banks of any one of dozens of mid-sized streams that are the laces of every
major watershed of the state.
But these hunts, which include corn-fat fox squirrels and numerous bonus
items, almost always leave time to do other things. At times, fishing creeps
into my agenda, inadvertently or by design.
I call it “squirrel-duckishing.” It is a takeoff on my August-September
activity of combining bank-walking fishing with squirrel hunting. For that
activity, I don old duds and tennies, rig my little rifle to be carried
(unloaded) on my back, and simply go about the business of catching fish.
When a squirrel pops up, I pop it.
In my October version of the game, which is aimed primarily at wood
ducks, I exchange the conventional spinning outfit for a short, telescoped
rod and spinning reel that will fit in the game bag of my hunting coat.
I stash the little rifle in favor of a long-barreled Remington Model 1100
20-gauge and three-inch Maggie loads of steel shot. The fishing rod is
used most often for retrieving downed ducks that usually fall on the water
(with a surface lure).
I sneak the banks of mid-sized, tree-lined streams while looking for
ducks. But squirrels often change my focus. Tree-lined stream banks are
prime squirrel habitat, and field corn--Indiana’s most important farm product--is
a favored food source for both wood ducks and squirrels. Little wonder
that I enjoy this form of hunting so much.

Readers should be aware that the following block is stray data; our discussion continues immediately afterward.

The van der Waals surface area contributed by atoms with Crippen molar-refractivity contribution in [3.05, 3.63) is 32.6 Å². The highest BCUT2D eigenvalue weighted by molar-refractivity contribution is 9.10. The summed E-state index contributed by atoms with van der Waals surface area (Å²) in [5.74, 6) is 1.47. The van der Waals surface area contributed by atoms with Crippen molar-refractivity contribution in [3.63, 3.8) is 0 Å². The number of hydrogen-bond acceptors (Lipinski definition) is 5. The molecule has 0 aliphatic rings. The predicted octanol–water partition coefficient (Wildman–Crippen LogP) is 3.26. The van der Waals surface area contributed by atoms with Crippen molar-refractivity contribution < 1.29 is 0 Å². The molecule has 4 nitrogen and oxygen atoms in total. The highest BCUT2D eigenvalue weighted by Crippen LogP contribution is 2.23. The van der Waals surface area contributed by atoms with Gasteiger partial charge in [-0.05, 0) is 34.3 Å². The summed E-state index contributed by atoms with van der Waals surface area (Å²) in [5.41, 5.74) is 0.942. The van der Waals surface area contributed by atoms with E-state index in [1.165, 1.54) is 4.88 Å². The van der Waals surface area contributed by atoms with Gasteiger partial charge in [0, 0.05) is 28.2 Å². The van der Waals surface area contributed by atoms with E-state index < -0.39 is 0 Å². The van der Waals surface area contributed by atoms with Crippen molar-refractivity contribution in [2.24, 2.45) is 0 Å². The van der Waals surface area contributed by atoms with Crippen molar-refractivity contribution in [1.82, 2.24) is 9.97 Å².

The important aspect of technique on such a hunt lies in the fact that
wood ducks are extremely wary. If the hunter can see the water, wood ducks
on the water can see the hunter. Furthermore, they will change their address
To compensate, I use a technique my dad and other hunting mentors taught
me. I creep into a position where I can see up and down the stream without
getting any closer to the water than necessary. There--often flat on my
tummy--I look up and down the stream for disturbances (ripples) on the
If I see a disturbance on the water, I know something caused it. It
could be wind, fish, muskrats, or many other things. But it also could
be wood ducks. Further observation through my little shirt-pocket Bausch
& Lomb Custom Compact binocular may confirm woodies. But even if I
can’t be sure there are ducks there, I take a circuitous route and try
to come back to the creek at the spot were I noted the disturbance.
It is a slow process, but often when I follow the muzzle of my shotgun
up through the weeds and brush, I am rewarded by the explosion of ducks
from the water and the same from my shotgun.
Now, the thing to remember is that wood ducks are strange critters.
They may flee when they catch movement of a hunter’s head through the weeds
from a great distance. But they also may temporarily freeze when a hunter
is very close, to explode a few seconds later when the hunter has let down
In short, wood ducks are predictably unpredictable. But hunting them
by jump-shooting streams is as interesting as anything I do outdoors, not
to mention being as tasty as anything I bring in for the table.
Incidentally, Indiana’s squirrel season is open statewide in October.
The first segments of our split seasons on waterfowl open from mid to late
October (these dates listed on another page of this web site).
Hunters who will try this interesting and productive hunt should know,
however, that federal and state laws require the use of steel shot when
hunting waterfowl. It is unlawful to even have shotgun shells loaded with